Sunday, February 25, 2024

# Voltage Drop

Before we learn how to drop voltage calculations, we must understand what voltage drop is.

As current flows through a conductor or wire, its flow is inherently resisted by the wire itself, this is called
impedance. The impedance caused by the wire is determined by the physical properties of the wire; these physical properties include material type, cross-sectional area, and length. The increase in impedance causes or voltage drop.

How did we jump from impedance to voltage dropping?
How are these two things related? Recall that impedance is measured in ohms
(a measurement of resistance) and also recall that voltage, resistance, and current are related (ohm's law).

Let's think about the formula V = I x R. If I increase R and have to keep I the same, what must happen to V in
order for the equation to remain true (left side of the equal sign the same as the right side)?
V must decrease.

Now that voltage drop makes a list more theoretical sense, let's examine one of its practical implications.

Looking at the diagram alone, assuming it is to scale, what can we assume about the voltage drop to be
calculated at A and B? The voltage drop is bigger at B, why? Because it is further away from the 120V source.
Recall that the NEC (National Electrical Code) limits the amount of voltage drop allowed at the furthest point of a circuit.

## Calculating Voltage Drop

Before attempting to solve the problem, make sure to have the following information:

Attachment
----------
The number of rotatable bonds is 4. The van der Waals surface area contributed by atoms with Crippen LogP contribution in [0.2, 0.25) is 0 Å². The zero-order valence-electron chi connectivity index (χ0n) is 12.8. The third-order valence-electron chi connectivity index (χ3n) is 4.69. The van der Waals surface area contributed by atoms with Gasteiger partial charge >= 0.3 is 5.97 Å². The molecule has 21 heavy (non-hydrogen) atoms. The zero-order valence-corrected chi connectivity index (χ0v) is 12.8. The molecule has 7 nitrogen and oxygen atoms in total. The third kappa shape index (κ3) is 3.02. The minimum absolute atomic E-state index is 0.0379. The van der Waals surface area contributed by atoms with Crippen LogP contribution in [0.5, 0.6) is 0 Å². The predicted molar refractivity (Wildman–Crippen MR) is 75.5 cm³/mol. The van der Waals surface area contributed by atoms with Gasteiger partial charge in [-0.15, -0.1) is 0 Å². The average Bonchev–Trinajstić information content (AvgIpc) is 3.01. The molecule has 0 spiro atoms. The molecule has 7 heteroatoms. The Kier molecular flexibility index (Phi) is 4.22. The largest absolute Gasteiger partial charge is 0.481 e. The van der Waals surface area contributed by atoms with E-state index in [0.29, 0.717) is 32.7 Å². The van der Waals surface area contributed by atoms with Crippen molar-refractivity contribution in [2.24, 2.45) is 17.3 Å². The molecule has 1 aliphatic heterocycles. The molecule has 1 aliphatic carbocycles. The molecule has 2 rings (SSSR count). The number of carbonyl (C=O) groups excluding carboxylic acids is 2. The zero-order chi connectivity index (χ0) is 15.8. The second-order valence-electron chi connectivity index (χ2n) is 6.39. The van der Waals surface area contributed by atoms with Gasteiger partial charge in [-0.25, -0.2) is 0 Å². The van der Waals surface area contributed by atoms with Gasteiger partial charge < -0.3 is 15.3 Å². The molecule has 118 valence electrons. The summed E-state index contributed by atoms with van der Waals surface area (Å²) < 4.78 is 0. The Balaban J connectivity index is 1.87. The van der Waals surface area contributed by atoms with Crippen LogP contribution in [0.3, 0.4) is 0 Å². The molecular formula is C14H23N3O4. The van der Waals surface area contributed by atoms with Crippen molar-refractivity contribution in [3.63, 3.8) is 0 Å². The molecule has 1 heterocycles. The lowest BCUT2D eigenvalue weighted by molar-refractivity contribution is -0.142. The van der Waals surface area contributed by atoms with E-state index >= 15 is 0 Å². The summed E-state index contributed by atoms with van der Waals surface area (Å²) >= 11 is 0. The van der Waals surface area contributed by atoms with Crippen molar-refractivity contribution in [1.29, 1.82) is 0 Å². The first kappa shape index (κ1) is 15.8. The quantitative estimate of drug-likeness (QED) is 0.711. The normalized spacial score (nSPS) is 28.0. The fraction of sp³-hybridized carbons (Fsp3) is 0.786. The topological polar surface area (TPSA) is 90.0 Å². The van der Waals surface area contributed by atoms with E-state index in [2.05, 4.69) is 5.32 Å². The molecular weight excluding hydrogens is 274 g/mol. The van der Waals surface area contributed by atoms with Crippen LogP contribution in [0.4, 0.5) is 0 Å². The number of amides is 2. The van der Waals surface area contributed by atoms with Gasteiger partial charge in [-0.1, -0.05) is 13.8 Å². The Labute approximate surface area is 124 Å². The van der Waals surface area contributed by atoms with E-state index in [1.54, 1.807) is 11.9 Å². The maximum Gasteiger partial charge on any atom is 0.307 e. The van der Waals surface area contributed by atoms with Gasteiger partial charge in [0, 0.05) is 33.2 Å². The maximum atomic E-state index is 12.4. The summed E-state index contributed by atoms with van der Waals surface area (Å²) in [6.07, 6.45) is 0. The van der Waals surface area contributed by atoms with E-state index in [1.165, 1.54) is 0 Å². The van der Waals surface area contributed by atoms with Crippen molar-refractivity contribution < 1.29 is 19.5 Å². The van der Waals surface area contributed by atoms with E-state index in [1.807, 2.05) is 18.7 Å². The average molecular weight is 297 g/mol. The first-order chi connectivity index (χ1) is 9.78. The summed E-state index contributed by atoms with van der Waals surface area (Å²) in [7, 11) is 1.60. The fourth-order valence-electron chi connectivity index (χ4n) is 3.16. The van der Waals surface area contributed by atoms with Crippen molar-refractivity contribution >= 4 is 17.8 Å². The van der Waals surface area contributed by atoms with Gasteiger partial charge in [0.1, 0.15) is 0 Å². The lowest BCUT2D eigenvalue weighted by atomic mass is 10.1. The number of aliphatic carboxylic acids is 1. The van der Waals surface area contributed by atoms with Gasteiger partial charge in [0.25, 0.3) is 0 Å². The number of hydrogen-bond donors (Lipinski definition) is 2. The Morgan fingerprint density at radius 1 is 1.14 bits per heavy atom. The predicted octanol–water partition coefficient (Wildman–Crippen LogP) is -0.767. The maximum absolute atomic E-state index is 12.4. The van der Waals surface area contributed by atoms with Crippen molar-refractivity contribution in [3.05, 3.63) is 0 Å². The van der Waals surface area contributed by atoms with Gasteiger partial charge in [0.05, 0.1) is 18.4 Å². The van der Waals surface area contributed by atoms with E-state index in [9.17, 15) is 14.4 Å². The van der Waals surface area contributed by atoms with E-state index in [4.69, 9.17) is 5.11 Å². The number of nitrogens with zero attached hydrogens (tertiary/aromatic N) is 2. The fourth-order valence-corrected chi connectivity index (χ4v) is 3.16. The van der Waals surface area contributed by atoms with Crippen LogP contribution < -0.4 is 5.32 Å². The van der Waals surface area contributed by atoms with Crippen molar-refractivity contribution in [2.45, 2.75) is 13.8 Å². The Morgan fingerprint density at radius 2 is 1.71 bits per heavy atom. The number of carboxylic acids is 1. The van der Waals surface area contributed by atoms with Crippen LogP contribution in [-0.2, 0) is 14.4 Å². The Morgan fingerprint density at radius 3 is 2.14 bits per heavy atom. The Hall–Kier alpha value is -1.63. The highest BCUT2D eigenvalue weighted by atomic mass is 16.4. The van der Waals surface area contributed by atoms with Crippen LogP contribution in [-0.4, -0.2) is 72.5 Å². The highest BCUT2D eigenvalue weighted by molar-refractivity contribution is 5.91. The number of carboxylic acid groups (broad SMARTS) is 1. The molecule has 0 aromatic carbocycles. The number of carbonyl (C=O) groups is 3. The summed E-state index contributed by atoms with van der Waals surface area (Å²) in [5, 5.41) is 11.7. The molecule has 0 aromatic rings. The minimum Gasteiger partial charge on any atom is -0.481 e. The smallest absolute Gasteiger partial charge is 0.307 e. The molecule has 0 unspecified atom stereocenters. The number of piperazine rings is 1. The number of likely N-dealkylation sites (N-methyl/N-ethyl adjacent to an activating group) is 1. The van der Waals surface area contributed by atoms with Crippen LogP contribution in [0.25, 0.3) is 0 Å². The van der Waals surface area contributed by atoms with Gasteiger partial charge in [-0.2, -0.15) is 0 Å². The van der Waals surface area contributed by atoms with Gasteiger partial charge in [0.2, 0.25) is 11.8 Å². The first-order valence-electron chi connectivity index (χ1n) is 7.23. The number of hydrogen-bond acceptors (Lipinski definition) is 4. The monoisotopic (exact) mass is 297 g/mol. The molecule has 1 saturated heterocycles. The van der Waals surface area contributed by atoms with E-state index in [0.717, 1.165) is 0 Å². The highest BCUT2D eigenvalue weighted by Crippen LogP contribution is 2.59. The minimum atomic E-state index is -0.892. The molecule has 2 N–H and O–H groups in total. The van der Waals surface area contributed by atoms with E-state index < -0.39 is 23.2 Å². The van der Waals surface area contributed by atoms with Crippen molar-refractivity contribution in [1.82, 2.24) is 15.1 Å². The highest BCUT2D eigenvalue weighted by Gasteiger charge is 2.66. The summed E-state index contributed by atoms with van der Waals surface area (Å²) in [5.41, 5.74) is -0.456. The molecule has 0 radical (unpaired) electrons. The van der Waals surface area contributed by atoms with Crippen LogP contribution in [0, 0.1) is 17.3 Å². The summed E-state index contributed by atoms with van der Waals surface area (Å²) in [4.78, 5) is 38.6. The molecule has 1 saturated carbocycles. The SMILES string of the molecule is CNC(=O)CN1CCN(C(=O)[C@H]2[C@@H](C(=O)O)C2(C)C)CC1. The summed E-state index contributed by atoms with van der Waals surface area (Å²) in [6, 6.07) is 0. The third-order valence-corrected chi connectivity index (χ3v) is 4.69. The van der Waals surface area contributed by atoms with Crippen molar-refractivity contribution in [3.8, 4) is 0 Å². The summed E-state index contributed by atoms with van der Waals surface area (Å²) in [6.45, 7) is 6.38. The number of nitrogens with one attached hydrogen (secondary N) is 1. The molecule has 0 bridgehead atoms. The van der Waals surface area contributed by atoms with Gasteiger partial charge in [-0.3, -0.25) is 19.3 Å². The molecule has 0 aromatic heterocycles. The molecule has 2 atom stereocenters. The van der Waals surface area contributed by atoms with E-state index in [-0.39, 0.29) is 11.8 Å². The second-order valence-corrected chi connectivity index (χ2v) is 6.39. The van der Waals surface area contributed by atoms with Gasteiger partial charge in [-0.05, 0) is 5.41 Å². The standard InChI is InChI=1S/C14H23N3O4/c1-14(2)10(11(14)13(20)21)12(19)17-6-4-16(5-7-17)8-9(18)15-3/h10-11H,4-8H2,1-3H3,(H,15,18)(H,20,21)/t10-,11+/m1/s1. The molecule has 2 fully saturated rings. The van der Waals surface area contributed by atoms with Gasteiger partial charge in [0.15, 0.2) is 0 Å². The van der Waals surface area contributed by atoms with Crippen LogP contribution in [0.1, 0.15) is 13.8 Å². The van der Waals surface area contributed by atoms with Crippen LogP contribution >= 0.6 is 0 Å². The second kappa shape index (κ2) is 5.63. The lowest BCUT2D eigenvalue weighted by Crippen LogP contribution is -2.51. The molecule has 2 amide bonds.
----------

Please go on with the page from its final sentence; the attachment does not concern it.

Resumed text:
• Voltage (at the source of the circuit)
• Current in Amperes
• Length of wire
• Resistance factors for 1,000 feet of wire at 167 degrees F (75 degrees C) aluminum 21.2, copper 12.9
• Kemil of wire used (see table 8, chapter 9 in NEC)

## In single-phase circuits use

Voltage Drop = 2 x (Length/Kemil) x Current x Resistance factor
Voltage Drop = 2 x Length x Current x Resistance factor / Kemil

## In three-phase circuits use

Voltage Drop = 1.732 x (Length/Kemil) x Current x Resistance factor
Voltage Drop = 1.732 x Length x Current x Resistance factor / Kemil

Notice that if you are asked to find the maximum length of wire for a given voltage drop you just need to solve for length on the equations alone.

If asked to find the maximum current, solve for it in the equations alone.

Max Length = Voltage drop x Kemil / (1.732 or 2*) x Current x Resistance factor
*If single-phase, use 2. If three-phase, use 1.73
Max Current = Voltage Drop x Kemil / (1.732*) x Length x Resistance factor
*If single-phase, use 2. If three-phase, use 1.73.

## How are the resistance factor for aluminum and copper calculated?

You were given a resistance factor (per 1000 ft of wire) of 21.2 for aluminum and 12.9 for copper

We did so by

1. Identifying the resistances (KFT) for 1000 -Kemil
Copper = 0.0129 Ω per 1000'
= 0.0000129 Ω per 1'
Aluminum = 0.0212 Ω per 1000'
= 0.0000212 Ω per 1'

See table 8, Chapter 9 in the NEC

1. Recalling that 1 kemil is equal to 1000 circular mills this means there are 1 million circular mills in 1000 kemil
2. Multiplying the resistance of the conductor per foot times the circular mills of the conductor.
Copper = 0.0000129 x 1 million Aluminum = 0.0000212 x 1 million
Copper = 12.9 Aluminum = 21.2